Compressors are one of the most commonly used tools of the audio engineer. Although every compressor on the market essentially performs the same function of controlling the volume dynamics of the source, each compressor has a unique way of coloring the sound going through it and engineers lean on different models to bring the best out of any given instrument. Stereo compressors are simply compressors with two channels that can either be linked together such that each channel behaves similarly, or used as two independent compressors with different settings. Stereo compressors are exceptionally useful for processing stereo groups of signals (like the drums) or even the entire mix.
At Rarefied, we now have quite a few different stereo compressors, each with their own unique flavor of sound.
First up is the Neve 33609JD
The Neve 33609 compressor/limiter is a classic. I personally love it on drums, but it really can be used on anything. The design of this unit is based on the Neve 2254 going back to 1969. The JD version (vs. just the J) has a discrete output stage that is often preferred. You can go pretty heavy with this compressor without hearing many artifacts, but its hand-wound transformers impart an immediate tonal benefit to the input.
Next we have the ADR Compex (Re-issue)
The Compex is another classic loved for drums again. Apparently this compressor was used on the iconic “When the Levee Breaks” drums. The Compex is a bit more complicated to use than many compressors, with its expander/gate options and built in limiter, but with much patience comes great returns.
And here’s the Smart Research C1
The Smart C1 is a clone of the modern classic SSL G-Series bus compressor. This compressor was built into certain SSL consoles and quickly was found to really glue the entire mix together when used on the whole stereo bus. It can really tighten up the low end of a mix too. Alan Smart, the companies founder, actually worked for SSL for a time, servicing and installing many of their consoles around the world.
The AnaMod AM660
Rarefied has two of these unique 500 series compressors (thus making a stereo pair). Founded by Dave Amels (Bomb Factory, plug-ins), and Greg Gualtieri (Pendulum Audio, fine tube gear) AnaMod set out to do something very different in the Pro Audio world. Taking the same modeling approach used by the plug-in world, these two industry vets applied this process in the analog domain. It’s kind of strange to say that it is an analog model of analog gear, but that’s exactly what it is. The AM660 goes after the sound of the classic Fairchild 660 compressor which is no longer made and costs a small fortune to procure in good working order today. Just like plug-in manufacturers, they modeled the behavior of the Fairchild mathematically, but instead of implementing a DSP implementation of the model they used analog circuits to achieve the same thing (but without the many exotic tubes and transformers of the original Fairchild).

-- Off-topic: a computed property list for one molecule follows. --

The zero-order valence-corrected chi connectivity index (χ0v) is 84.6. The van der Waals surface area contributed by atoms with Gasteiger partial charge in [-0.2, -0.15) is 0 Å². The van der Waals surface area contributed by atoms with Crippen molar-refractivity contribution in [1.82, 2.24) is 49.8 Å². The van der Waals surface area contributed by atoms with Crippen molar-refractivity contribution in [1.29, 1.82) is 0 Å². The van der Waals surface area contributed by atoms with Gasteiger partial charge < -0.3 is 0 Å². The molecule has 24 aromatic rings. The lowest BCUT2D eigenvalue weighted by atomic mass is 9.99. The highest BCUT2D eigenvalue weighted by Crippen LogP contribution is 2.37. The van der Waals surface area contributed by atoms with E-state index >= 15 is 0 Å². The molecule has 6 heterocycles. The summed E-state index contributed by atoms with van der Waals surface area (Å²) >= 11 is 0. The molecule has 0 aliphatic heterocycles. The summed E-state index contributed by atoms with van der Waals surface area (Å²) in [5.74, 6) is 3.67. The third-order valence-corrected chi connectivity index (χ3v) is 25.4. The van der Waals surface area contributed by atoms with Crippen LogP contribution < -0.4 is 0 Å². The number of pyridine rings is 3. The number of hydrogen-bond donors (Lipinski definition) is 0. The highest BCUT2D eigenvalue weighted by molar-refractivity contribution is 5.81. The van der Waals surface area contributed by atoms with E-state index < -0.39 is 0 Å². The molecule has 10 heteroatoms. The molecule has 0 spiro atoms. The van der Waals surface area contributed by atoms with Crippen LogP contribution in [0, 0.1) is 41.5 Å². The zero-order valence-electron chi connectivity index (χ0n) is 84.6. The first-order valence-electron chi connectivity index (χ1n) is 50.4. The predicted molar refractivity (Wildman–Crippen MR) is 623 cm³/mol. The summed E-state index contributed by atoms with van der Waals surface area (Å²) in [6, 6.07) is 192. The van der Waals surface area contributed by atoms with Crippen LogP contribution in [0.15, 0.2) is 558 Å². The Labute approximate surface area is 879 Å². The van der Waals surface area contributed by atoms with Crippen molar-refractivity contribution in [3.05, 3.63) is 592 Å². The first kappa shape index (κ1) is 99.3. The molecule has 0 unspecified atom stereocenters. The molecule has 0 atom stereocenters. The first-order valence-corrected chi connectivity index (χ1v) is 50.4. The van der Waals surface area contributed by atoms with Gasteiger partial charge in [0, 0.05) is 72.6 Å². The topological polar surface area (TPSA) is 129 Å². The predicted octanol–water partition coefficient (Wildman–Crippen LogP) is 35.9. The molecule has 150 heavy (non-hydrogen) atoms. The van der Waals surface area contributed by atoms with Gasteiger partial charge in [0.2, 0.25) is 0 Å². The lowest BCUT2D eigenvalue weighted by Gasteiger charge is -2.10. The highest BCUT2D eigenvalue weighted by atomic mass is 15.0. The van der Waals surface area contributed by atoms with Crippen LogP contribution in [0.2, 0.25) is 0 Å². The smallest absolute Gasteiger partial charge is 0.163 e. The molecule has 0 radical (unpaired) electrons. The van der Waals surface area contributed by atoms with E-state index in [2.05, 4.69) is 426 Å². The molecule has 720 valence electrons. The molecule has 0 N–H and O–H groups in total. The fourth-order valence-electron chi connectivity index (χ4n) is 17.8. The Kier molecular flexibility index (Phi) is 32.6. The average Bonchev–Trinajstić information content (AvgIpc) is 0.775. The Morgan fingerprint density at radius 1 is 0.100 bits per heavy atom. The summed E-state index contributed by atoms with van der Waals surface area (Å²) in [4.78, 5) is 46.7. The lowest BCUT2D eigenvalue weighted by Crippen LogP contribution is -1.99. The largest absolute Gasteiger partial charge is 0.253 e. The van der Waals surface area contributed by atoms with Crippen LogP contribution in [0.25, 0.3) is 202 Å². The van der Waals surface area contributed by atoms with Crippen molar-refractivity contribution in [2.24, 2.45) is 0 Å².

Here’s the odd-ball Standard Audio Level-Or
Another pair of 500 series compressors, these guys are based off the Shure Level-Loc. The Level-Or is a very aggressive compressor that pumps and breathes in often unruly ways. The Level-Or sound is definitely for effect and can hardly be called subtle. The “Crunch” mode is a special feature that unleashes less compression and more pure distortion and overdrive to your signal. Crunch is great for adding even more distortion to guitars and “Level” mode is great for making things get weird.
And now the Orban 424A
Orban was much more active in the Broadcast market so this compressor would probably more likely to be found in a 70’s radio station than in a studio. However, it still makes for a great compressor! The 424A is definitely colorful, not only in body, but in sound. It also incorporates a gate and de-esser which was probably put in for broadcast vocal duties.
And last, but not least- the Valley Audio Dynamite3
This is the 3rd iteration of the Dynamite line from Valley Audio. Valley Audio has also made gear under the names Allison Research, Valley People, and Valley International. The original Allison Research brand was founded by Paul Bluff who worked in the studio with Frank Zappa. After moving to Nashville, subsequent design work led to the patent of a Voltage Controlled Amplifier (VCA) circuit which is what gives the unique sound to the Dynamite line. The Dynamite has become known for how it can really add aggression to drum tracks. If you need your kick and snare to cut through a dense mix of heavy guitars, the Dynamite is up to the task.